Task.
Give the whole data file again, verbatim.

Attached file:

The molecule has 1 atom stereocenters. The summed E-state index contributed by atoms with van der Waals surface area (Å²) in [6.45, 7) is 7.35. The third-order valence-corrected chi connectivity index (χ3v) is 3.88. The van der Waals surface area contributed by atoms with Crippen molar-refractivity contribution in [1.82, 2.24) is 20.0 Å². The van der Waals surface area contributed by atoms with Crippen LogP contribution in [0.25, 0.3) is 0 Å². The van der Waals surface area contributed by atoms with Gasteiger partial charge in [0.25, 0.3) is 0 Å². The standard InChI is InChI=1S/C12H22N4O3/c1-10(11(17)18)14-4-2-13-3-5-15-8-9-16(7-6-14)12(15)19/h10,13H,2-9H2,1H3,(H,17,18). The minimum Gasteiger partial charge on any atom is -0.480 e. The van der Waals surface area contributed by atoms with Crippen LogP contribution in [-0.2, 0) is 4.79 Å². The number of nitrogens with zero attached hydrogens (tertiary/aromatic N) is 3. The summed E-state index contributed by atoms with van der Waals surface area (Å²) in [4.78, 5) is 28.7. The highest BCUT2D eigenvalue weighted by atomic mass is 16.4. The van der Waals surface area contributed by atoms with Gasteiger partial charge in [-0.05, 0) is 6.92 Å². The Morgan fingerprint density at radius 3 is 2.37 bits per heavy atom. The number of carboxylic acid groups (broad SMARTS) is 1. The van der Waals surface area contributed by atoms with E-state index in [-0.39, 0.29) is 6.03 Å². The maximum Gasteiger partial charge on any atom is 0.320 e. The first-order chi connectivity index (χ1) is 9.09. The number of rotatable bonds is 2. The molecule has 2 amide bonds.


The molecule has 1 atom stereocenters. The summed E-state index contributed by atoms with van der Waals surface area (Å²) in [6.45, 7) is 7.35. The third-order valence-corrected chi connectivity index (χ3v) is 3.88. The van der Waals surface area contributed by atoms with Crippen molar-refractivity contribution in [1.82, 2.24) is 20.0 Å². The van der Waals surface area contributed by atoms with Crippen LogP contribution in [0.25, 0.3) is 0 Å². The van der Waals surface area contributed by atoms with Gasteiger partial charge in [0.25, 0.3) is 0 Å². The standard InChI is InChI=1S/C12H22N4O3/c1-10(11(17)18)14-4-2-13-3-5-15-8-9-16(7-6-14)12(15)19/h10,13H,2-9H2,1H3,(H,17,18). The minimum Gasteiger partial charge on any atom is -0.480 e. The van der Waals surface area contributed by atoms with Crippen LogP contribution in [-0.2, 0) is 4.79 Å². The number of nitrogens with zero attached hydrogens (tertiary/aromatic N) is 3. The summed E-state index contributed by atoms with van der Waals surface area (Å²) in [4.78, 5) is 28.7. The highest BCUT2D eigenvalue weighted by atomic mass is 16.4. The van der Waals surface area contributed by atoms with Gasteiger partial charge in [-0.05, 0) is 6.92 Å². The Morgan fingerprint density at radius 3 is 2.37 bits per heavy atom. The number of carboxylic acid groups (broad SMARTS) is 1. The van der Waals surface area contributed by atoms with E-state index in [-0.39, 0.29) is 6.03 Å². The maximum Gasteiger partial charge on any atom is 0.320 e. The first-order chi connectivity index (χ1) is 9.09. The number of rotatable bonds is 2. The molecule has 2 amide bonds.